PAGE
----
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Port Authority v. Honeywell Protective Services

Decided: October 16, 1987.


Editors Note: This opinion was originally published at 220 N.J. Super. 445. It is published here as corrected.

Dreier and Baime. The opinion of the court was delivered by Baime, J.A.D.


Plaintiff Port Authority of New York and New Jersey (Port Authority) appeals from a summary judgment entered by the Superior Court, Law Division, in favor of defendant Honeywell Protective Services, Honeywell, Inc. (Honeywell). Port Authority also appeals from the trial judge's denial of its motion for summary judgment. In a prior action, Honeywell's employee sued Port Authority for personal injuries sustained while servicing a fire alarm system on the latter's property. Port Authority then instituted this action to recover damages based on Honeywell's alleged breach of its contractual obligation to protect the safety of its employees and others in the course of servicing and maintaining the fire alarm. The judge determined that Port Authority's claim was barred by the exclusive-remedy provision of the Workers' Compensation Act (N.J.S.A. 34:15-1 et seq.). We disagree and are constrained to reverse the summary judgment. Because we are of the view that genuine issues of material fact exist, we find that a plenary trial is necessary and we remand for that purpose.

The salient facts can be summarized briefly. John Nielsen, an employee of Honeywell, sustained injuries to his knee while attempting to service a fire alarm in a warehouse owned by Port Authority and leased to William Spencer Company. While

the meager record is not wholly informative, it would appear that when the incident occurred Nielsen was attempting to reach a telephone circuit to which the fire alarm was connected by wires. The circuit was located approximately five feet above the roof of an enclosed office within the warehouse. Nielsen testified in a deposition that he was not equipped with a ladder and therefore found it necessary to climb up the outside wall of the office. When he attempted to step on the roof, Nielsen's foot went through a hole.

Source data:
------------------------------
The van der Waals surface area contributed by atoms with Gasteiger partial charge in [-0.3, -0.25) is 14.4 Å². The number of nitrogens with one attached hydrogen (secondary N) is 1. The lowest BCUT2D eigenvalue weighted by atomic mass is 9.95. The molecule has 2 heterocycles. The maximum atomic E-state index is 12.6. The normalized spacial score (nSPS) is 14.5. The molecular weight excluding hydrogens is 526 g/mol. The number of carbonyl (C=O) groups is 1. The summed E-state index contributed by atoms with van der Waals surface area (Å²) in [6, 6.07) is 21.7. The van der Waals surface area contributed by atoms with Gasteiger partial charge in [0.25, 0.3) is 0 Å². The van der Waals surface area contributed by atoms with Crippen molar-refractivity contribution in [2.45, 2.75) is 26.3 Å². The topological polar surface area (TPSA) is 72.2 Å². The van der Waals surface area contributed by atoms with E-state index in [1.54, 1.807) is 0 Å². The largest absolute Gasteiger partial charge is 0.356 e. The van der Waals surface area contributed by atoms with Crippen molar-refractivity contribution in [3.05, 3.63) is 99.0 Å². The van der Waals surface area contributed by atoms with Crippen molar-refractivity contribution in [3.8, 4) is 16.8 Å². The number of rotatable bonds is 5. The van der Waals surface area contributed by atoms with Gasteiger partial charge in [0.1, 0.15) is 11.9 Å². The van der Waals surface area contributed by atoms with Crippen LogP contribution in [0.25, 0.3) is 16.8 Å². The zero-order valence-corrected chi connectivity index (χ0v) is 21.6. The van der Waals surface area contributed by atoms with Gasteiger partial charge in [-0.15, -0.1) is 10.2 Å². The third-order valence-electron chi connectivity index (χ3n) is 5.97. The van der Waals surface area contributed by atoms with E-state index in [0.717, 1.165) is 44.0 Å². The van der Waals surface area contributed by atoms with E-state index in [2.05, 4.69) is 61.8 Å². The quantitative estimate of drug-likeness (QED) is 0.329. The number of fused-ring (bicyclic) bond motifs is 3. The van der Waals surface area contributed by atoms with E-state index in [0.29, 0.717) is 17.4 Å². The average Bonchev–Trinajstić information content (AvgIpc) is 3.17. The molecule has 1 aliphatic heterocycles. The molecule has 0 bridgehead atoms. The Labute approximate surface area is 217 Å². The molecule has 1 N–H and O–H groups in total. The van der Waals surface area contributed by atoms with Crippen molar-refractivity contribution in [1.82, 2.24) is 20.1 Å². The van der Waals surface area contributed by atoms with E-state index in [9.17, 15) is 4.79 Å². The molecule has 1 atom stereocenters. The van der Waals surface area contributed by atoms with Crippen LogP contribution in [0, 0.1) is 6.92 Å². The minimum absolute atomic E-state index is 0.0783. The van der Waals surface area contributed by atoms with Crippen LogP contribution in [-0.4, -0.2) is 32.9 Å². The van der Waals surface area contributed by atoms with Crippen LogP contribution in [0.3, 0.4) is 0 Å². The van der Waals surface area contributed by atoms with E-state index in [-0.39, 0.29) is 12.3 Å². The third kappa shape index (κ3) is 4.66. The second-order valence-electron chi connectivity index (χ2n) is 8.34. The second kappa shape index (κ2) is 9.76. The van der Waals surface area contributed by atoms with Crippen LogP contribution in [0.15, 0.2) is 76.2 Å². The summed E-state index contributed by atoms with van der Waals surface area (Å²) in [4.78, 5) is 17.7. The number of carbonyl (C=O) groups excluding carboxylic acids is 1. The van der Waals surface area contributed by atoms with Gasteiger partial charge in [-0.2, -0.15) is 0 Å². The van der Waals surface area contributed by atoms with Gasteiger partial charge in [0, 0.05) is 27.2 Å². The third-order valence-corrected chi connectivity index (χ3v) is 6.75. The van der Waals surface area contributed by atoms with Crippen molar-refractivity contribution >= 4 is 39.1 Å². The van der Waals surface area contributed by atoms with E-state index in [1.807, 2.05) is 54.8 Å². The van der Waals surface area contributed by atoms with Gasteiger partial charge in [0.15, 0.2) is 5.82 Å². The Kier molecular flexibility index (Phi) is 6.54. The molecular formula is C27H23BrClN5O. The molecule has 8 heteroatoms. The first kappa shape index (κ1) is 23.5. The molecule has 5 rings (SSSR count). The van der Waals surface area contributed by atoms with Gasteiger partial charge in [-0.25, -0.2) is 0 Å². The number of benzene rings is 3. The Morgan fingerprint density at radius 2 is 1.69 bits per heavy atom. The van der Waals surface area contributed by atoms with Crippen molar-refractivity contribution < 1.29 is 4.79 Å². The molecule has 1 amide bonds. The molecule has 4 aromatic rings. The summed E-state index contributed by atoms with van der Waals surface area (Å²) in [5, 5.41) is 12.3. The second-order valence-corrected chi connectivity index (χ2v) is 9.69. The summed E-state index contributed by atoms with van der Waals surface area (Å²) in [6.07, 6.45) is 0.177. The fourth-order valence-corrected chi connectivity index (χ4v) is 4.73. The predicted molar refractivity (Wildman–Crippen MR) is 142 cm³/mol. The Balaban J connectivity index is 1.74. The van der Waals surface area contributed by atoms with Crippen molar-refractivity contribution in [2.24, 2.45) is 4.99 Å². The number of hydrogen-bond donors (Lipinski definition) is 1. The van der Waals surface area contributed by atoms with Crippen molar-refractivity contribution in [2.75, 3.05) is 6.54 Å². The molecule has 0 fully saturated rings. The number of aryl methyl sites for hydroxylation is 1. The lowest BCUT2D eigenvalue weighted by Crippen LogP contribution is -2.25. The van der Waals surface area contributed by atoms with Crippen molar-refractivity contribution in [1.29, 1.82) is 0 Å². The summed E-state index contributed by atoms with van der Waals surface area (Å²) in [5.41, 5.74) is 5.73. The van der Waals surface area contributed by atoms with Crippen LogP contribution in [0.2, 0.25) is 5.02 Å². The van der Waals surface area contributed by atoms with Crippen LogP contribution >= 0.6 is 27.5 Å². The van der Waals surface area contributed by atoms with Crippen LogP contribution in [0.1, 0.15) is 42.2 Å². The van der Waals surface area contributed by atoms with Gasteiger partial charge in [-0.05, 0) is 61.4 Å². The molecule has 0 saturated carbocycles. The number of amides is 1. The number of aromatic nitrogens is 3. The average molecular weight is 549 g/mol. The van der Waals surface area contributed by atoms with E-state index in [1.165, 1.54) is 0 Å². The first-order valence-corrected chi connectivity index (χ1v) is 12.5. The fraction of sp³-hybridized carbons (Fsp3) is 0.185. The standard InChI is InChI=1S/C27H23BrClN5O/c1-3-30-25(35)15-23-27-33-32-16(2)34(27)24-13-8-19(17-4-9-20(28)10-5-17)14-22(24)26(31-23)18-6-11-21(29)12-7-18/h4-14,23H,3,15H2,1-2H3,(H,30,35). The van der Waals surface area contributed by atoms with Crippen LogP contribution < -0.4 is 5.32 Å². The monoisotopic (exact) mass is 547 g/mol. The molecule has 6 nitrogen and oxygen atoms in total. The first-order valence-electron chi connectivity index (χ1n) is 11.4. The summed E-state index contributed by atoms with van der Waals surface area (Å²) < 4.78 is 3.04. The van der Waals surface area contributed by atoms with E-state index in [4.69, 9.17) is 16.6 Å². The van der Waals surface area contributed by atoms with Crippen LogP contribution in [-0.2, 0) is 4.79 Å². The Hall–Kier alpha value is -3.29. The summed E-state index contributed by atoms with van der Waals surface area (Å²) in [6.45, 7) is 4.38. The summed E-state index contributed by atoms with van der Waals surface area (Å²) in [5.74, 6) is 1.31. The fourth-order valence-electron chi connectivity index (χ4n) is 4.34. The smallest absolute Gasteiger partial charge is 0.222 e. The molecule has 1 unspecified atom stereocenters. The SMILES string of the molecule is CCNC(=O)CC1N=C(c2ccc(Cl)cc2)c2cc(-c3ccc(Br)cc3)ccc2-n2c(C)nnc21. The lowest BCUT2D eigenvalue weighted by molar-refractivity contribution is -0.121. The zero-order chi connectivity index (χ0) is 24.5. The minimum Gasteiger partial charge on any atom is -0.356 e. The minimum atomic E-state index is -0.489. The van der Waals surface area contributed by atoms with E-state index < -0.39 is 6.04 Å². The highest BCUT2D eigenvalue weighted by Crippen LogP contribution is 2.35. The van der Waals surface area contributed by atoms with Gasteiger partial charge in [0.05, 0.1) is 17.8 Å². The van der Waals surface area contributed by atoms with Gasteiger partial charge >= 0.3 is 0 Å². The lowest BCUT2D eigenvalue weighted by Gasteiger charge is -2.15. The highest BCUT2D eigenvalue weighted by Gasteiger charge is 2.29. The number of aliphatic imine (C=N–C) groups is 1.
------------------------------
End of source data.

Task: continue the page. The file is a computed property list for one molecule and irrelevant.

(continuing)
Following the accident, Nielsen instituted a personal injury action against Port Authority and William Spencer Company, alleging negligence in the maintenance of the building. Port Authority then commenced this action for breach of its fire alarm contract with Honeywell and sought to consolidate it with Nielsen's lawsuit. The trial judge denied the motion for consolidation. Nielsen's action was thereafter settled for $120,000, of which Port Authority paid $25,000.

Port Authority's claim against Honeywell is predicated upon the allegation that Honeywell breached its contractual obligation to protect the safety of its employees while installing and maintaining the fire alarm system. The alarm system was originally installed by Honeywell's predecessor, Central Office Alarm Company, in 1965 in accordance with a written contract between it and Port Authority.*fn1 The contract, which is self-renewing and was thus in effect when Nielsen was injured, requires Honeywell "in the performance of [the] work" to "exercise every precaution to prevent injury to persons" and "to design and erect such barricades, ladders, scaffolding, fences and railings . . . as may be necessary, desirable or proper. . . ." The contract defines the word "work" as including the "supplying, installing and maintaining . . . of [the] fire alarm equipment and [the] supervisory systems . . . required by

the specifications. . . ." Port Authority contended, and continues to assert, that Honeywell failed to fulfill its contractual promise to protect the safety of its employees and to provide safeguards to prevent injury to persons on the premises.